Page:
Newburgh Ear Academy
Ear Exercises

Newburgh,
North Fife

Workshops
wi'
Nae dots:

   
Metal Flute

Nervous??

 
A 'tone' played on the piano A major 3rd played on the piano

Often people are frightened of being exposed as someone who can’t play by ear. Someone who's 'Tone Deaf '. This irrational fear is the biggest hurdle for most people.

A Tone (far left) & a major 3rd

An Octave played on the piano

One of the first ‘ear exercise’ you will encounter is that you will be played 2 notes (intervals). One will be very high & the other very low. The 2 notes at the far ends of a piano are often used. You will be told which is the lowest & which is the highest. A few more ‘pairs’ of notes will be played in a similar vane.

Then you’ll be asked to identify the highest of a pair of notes. Either the first one or the second to be played. Most people will manage this without difficulty. If you can’t tell at the start, you should be able to in due course.

Right: An Octave

If you can tell the difference, the notes will get progressively closer until we’re down to Octaves (which can be surprisingly difficult at first) 5ths, 4ths, 3rds, & then ‘tones’. If you can still identify the lower from the higher, you’re doing Very Well. Pairs of notes like this are called ‘intervals'.
A 'semi-tone' played on the piano

Finally we’ll go down to semi-tones – the closest there is.

a Semi-tone

a 5th

A 5th played on the piano

You’ll probably find you don’t reach semi-tones, or even Octaves, on the first time of trying. This simply means you have identified the level you ear is currently at. You Will improve as the workshop continues.As you are finding your level, scales can help you & will be played as well as the 2 note ‘interval’. If you are finding difficulty identifying a 5th, for example, hearing the 5 note scale from one to the other can help you identify if it’s going up, or down. It will certainly help for the often tricky ‘Octave’.

Blue Mandolin: folk workshops, Newburgh
 
So is that a ‘D’ then? It’s common for readers to ask what the names of notes are they are hearing. If you really need to know, you’ll be told, & it may just get you started. Try to resist this though. If you need to know the name of a note in order to play it, you haven’t yet developed the skills of reproducing what you hear by ear - or you haven't really been listening. It may help you in the short term, but eventually it’ll hold you back. The earlier you can resist, the better.
Moody trombone A better question to ask – is ‘is it this note?’ - & play the note you think it is. The chances are you’ll be able to answer the question yourself. Don't let this thought stop you asking though.
Others will be thinking the very same & it'll make finding the answer a collective activity.

I firmly believe that everyone is capable of being able to play by ear. Everyone has different ways of learning & listening. Many psychological barriers to really listening have been put in the heads of many people for many reasons. Removing these barriers methodically isthe way to get an individual to succeed. Often progress is dramatic.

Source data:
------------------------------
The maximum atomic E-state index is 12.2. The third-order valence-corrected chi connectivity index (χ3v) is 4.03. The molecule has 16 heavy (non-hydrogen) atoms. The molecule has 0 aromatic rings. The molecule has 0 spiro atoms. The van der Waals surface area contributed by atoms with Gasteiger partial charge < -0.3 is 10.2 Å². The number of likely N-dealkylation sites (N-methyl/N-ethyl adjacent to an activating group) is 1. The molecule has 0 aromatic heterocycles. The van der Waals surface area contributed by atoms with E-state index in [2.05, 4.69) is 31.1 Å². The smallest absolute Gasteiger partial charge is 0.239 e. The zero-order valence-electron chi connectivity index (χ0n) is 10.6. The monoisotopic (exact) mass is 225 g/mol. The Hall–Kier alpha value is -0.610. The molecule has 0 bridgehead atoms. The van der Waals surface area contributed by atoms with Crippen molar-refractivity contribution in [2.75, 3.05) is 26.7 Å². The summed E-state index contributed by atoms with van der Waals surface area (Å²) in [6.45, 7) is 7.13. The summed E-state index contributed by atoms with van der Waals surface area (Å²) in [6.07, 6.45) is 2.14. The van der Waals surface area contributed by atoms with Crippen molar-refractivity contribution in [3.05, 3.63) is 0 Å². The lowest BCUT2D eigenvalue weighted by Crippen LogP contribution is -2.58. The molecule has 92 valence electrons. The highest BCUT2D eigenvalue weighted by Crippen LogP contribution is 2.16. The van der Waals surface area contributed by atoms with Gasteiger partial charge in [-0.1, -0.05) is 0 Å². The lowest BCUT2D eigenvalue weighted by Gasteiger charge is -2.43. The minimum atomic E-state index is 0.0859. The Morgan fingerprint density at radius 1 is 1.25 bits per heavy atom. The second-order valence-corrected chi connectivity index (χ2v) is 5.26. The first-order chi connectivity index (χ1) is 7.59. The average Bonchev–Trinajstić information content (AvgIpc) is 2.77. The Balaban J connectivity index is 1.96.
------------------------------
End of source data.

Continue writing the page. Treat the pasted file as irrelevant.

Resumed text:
There will be people of different levels at the class. Where you fall in doesn’t really matter. If there are people more advanced than you at the class, you’ll benefit as one always learns better when around people who are a wee bit better than you.

There are free programs & web-sites out there which test you ear. Have a go before you come. Just search for “musical interval tutor” musicalintervalstutor.com is one.

Fish eye view of acoustic guitar: tuition in North East Fife
Sheet music

Sheet music - BEWARE ...don’t get addicted. It’s a slippery slope.

The 'Dots' do have their place. It is used occasionally at the Academy to demonstrate rhythm, chord structures etc. It may be given out as an aide-memoir to get you started if you forget – particularly a folk tune. A knowledge of sheet music is a helpful tool. You may jot down dots if that really helps you.

Sheet music It should, however, be treated with caution & should not be relied upon.
Fiddle close up: Fiddle workshops, Fife

Alcohol is a great drug. But when you can't function without it, it can lead to mindlessness & ruin. Think of sheet music the same way! Learn never to rely on it. Listening soberly is the route to the Holy Grail. Not being able, or interested in reading is the surest way to develop your ear to it’s best.

The Dots, draw the brain away from the main task of the Academy – training you to listen, understand & reproduce what you hear. Sheet music can rob you of those skills. Don't rely on it.

Keys – learn the piano in Newburgh, North East Fife The Piano is particularly challenging to teach without the use of the ‘dots’ but ain’t impossible. It’s the one area where it will often rear it’s ugly stave. However, bringing a recording device to your workshop to record the tunes is the ideal way to complement the Ear based approach.
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Weavers Hall, Bank Close, Newburgh, Fife
KY14 6EG

email: james James email

mobile: 07970 744986
landline:01337 842434

Dave J Ford peering through  ice sculpture